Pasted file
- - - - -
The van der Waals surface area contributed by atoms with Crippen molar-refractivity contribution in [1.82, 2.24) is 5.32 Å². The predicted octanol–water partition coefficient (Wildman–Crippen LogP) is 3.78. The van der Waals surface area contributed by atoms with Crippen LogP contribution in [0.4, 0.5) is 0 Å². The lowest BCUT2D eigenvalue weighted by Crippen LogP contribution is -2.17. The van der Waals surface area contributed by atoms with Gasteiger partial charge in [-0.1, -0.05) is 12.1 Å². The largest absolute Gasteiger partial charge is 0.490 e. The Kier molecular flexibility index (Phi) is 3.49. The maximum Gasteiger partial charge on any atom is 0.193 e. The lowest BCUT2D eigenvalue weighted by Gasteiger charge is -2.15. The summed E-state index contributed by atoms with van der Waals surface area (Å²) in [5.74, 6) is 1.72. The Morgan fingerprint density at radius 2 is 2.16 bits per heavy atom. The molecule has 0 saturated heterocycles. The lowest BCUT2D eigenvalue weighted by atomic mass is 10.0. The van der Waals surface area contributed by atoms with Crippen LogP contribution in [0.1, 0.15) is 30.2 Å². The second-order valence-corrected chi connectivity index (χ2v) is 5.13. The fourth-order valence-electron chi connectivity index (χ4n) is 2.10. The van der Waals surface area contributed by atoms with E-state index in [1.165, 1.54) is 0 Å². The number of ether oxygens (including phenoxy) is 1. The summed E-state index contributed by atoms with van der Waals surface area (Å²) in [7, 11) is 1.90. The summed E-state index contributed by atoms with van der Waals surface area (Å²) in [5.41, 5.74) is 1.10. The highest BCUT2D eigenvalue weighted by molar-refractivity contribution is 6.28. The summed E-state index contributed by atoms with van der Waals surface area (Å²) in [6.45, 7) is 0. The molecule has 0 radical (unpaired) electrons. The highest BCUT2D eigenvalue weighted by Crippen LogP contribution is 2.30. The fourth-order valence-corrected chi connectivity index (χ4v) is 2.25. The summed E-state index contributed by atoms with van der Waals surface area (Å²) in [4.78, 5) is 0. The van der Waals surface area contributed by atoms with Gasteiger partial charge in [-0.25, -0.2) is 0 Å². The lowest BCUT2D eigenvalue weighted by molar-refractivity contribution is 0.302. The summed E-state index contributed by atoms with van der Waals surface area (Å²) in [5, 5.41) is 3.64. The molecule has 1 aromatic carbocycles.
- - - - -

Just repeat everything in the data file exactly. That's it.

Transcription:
The van der Waals surface area contributed by atoms with Crippen molar-refractivity contribution in [1.82, 2.24) is 5.32 Å². The predicted octanol–water partition coefficient (Wildman–Crippen LogP) is 3.78. The van der Waals surface area contributed by atoms with Crippen LogP contribution in [0.4, 0.5) is 0 Å². The lowest BCUT2D eigenvalue weighted by Crippen LogP contribution is -2.17. The van der Waals surface area contributed by atoms with Gasteiger partial charge in [-0.1, -0.05) is 12.1 Å². The largest absolute Gasteiger partial charge is 0.490 e. The Kier molecular flexibility index (Phi) is 3.49. The maximum Gasteiger partial charge on any atom is 0.193 e. The lowest BCUT2D eigenvalue weighted by Gasteiger charge is -2.15. The summed E-state index contributed by atoms with van der Waals surface area (Å²) in [5.74, 6) is 1.72. The Morgan fingerprint density at radius 2 is 2.16 bits per heavy atom. The molecule has 0 saturated heterocycles. The lowest BCUT2D eigenvalue weighted by atomic mass is 10.0. The van der Waals surface area contributed by atoms with Crippen LogP contribution in [0.1, 0.15) is 30.2 Å². The second-order valence-corrected chi connectivity index (χ2v) is 5.13. The fourth-order valence-electron chi connectivity index (χ4n) is 2.10. The van der Waals surface area contributed by atoms with E-state index in [1.165, 1.54) is 0 Å². The number of ether oxygens (including phenoxy) is 1. The summed E-state index contributed by atoms with van der Waals surface area (Å²) in [7, 11) is 1.90. The summed E-state index contributed by atoms with van der Waals surface area (Å²) in [5.41, 5.74) is 1.10. The highest BCUT2D eigenvalue weighted by molar-refractivity contribution is 6.28. The summed E-state index contributed by atoms with van der Waals surface area (Å²) in [6.45, 7) is 0. The molecule has 0 radical (unpaired) electrons. The highest BCUT2D eigenvalue weighted by Crippen LogP contribution is 2.30. The fourth-order valence-corrected chi connectivity index (χ4v) is 2.25. The summed E-state index contributed by atoms with van der Waals surface area (Å²) in [4.78, 5) is 0. The van der Waals surface area contributed by atoms with Gasteiger partial charge in [-0.25, -0.2) is 0 Å². The lowest BCUT2D eigenvalue weighted by molar-refractivity contribution is 0.302. The summed E-state index contributed by atoms with van der Waals surface area (Å²) in [5, 5.41) is 3.64. The molecule has 1 aromatic carbocycles.